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Possible side effects of prep: short-term and long-term

PrEP, or pre-exposure prophylaxis, is a method for HIV prevention that involves the use of antiretroviral medications. PrEP can help HIV-negative people reduce the risk of getting HIV if they are at high risk. There are two FDA-approved medications for PrEP: Truvada and Descovy. Both of these medications contain a combination of two drugs in a single oral tablet. PrEP medications are safe and effective at preventing the transmission of HIV when taken correctly.     

PrEP can empower you to take control of your health and protect yourself from contracting HIV. Like other medications, however, there may be doubts about using PrEP. Is PrEP safe? Or does PrEP have side effects?

Continue reading to learn more about the safety of PrEP, including the potential side effects of PrEP.  

Does PrEP have side effects?

Most of the medications we take may have potential side effects. It is a matter of balancing the benefits and risks. Every person will react to various drugs differently. Nevertheless, most people don’t experience side effects from PrEP. And if they do, these side effects are often well-tolerated. Studies state that PrEP side effects are mostly reversible and rarely lead to severe diseases. 

The FDA prescribing information has listed three common PrEP pill side effects. In a review of over 10,000 people, at least 2% experienced headaches, abdominal pain, and weight loss. Nausea, vomiting, and gastrointestinal problems occurred in 3.8% of people who took PrEP. The incidence of other side effects includes 2.4% for kidney problems and 1.7% for bone problems. Overall, few people experienced these side effects in clinical trials.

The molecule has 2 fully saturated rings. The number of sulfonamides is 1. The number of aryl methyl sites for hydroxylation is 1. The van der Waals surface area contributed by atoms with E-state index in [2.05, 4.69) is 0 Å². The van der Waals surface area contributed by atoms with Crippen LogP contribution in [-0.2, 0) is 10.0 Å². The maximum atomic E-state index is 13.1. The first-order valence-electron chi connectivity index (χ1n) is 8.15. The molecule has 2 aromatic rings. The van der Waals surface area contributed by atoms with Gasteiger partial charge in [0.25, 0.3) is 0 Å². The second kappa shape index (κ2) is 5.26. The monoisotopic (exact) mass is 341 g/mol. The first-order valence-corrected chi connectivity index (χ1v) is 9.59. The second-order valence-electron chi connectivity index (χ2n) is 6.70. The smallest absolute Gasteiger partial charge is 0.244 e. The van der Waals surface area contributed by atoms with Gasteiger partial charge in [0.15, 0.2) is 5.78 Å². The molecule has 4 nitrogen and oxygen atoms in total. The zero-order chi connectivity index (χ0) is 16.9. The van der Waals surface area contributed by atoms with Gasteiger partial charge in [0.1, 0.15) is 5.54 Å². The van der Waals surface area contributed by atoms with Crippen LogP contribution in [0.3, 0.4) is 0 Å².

Not all reported problems in clinical trials are attributed to PrEP side effects. Factors like pre-existing diseases, medicine interactions, and other factors may increase a person’s risk of side effects. The side effects may be misunderstood by the public as severe cases of kidney or bone toxicity. However, many of the people who experienced these side effects may have already been at risk of kidney or bone disease before taking PrEP. 

Healthy and younger individuals rarely experience any side effects. Like with most prescription medicines, people over 50 or those with illnesses are more likely to be the ones at risk of side effects. Still, the FDA and CDC have set limits for patients that can take PrEP. It’s best to tell your doctor about any medical conditions you have or medicines you may be taking before starting PrEP. You can also report any side effects you experience. 

What are the most common side effects of PrEP?

Reported PrEP side effects include:

  • Nausea
  • Vomiting
  • Headache
  • Stomach or abdominal pain
  • Diarrhea
  • Tiredness or fatigue
  • Depression and anxiety
  • Loss of appetite 
  • Weight changes (weight gain or weight loss)
  • Trouble sleeping 

The most common side effects are headache, abdominal pain, and weight loss. Gastrointestinal issues like bloating, gas, and constipation, may also be experienced with PrEP. Certain side effects like dizziness, depression, and rash may be more common in people who use Truvada for HIV treatment instead of PrEP. 

Short-term side effects of PrEP